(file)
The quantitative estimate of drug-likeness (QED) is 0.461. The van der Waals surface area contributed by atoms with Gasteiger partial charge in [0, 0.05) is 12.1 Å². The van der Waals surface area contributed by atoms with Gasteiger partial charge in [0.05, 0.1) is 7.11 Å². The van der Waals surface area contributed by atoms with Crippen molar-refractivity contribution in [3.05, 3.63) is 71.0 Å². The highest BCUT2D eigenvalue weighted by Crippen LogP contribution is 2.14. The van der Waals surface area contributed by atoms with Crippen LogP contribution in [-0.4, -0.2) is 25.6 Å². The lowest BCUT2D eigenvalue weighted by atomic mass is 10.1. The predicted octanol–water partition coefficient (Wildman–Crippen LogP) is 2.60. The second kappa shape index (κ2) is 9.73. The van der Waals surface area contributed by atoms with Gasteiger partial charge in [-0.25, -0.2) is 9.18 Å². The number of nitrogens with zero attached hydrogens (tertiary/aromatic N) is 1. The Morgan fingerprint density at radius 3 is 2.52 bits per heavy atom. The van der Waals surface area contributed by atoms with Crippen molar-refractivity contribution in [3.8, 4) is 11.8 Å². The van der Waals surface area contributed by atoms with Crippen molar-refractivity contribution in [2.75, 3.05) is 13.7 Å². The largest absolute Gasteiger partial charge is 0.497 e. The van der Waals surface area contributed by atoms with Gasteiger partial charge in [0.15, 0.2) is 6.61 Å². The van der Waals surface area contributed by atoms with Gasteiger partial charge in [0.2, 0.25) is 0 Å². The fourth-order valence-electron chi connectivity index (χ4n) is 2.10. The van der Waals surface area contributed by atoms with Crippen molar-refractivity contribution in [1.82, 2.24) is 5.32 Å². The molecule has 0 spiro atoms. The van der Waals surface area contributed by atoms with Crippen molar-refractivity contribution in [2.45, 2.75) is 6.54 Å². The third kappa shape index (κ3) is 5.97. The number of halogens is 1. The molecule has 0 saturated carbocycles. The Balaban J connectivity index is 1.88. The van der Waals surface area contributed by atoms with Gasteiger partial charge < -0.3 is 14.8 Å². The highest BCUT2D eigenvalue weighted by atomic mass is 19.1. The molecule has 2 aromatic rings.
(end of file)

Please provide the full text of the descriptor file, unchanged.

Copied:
The quantitative estimate of drug-likeness (QED) is 0.461. The van der Waals surface area contributed by atoms with Gasteiger partial charge in [0, 0.05) is 12.1 Å². The van der Waals surface area contributed by atoms with Gasteiger partial charge in [0.05, 0.1) is 7.11 Å². The van der Waals surface area contributed by atoms with Crippen molar-refractivity contribution in [3.05, 3.63) is 71.0 Å². The highest BCUT2D eigenvalue weighted by Crippen LogP contribution is 2.14. The van der Waals surface area contributed by atoms with Crippen LogP contribution in [-0.4, -0.2) is 25.6 Å². The lowest BCUT2D eigenvalue weighted by atomic mass is 10.1. The predicted octanol–water partition coefficient (Wildman–Crippen LogP) is 2.60. The second kappa shape index (κ2) is 9.73. The van der Waals surface area contributed by atoms with Gasteiger partial charge in [-0.25, -0.2) is 9.18 Å². The number of nitrogens with zero attached hydrogens (tertiary/aromatic N) is 1. The Morgan fingerprint density at radius 3 is 2.52 bits per heavy atom. The van der Waals surface area contributed by atoms with Crippen molar-refractivity contribution in [3.8, 4) is 11.8 Å². The van der Waals surface area contributed by atoms with Crippen molar-refractivity contribution in [2.75, 3.05) is 13.7 Å². The largest absolute Gasteiger partial charge is 0.497 e. The van der Waals surface area contributed by atoms with Gasteiger partial charge in [0.15, 0.2) is 6.61 Å². The van der Waals surface area contributed by atoms with Gasteiger partial charge in [0.2, 0.25) is 0 Å². The fourth-order valence-electron chi connectivity index (χ4n) is 2.10. The van der Waals surface area contributed by atoms with Crippen molar-refractivity contribution in [1.82, 2.24) is 5.32 Å². The molecule has 0 spiro atoms. The van der Waals surface area contributed by atoms with Crippen molar-refractivity contribution in [2.45, 2.75) is 6.54 Å². The third kappa shape index (κ3) is 5.97. The number of halogens is 1. The molecule has 0 saturated carbocycles. The Balaban J connectivity index is 1.88. The van der Waals surface area contributed by atoms with Gasteiger partial charge < -0.3 is 14.8 Å². The highest BCUT2D eigenvalue weighted by atomic mass is 19.1. The molecule has 2 aromatic rings.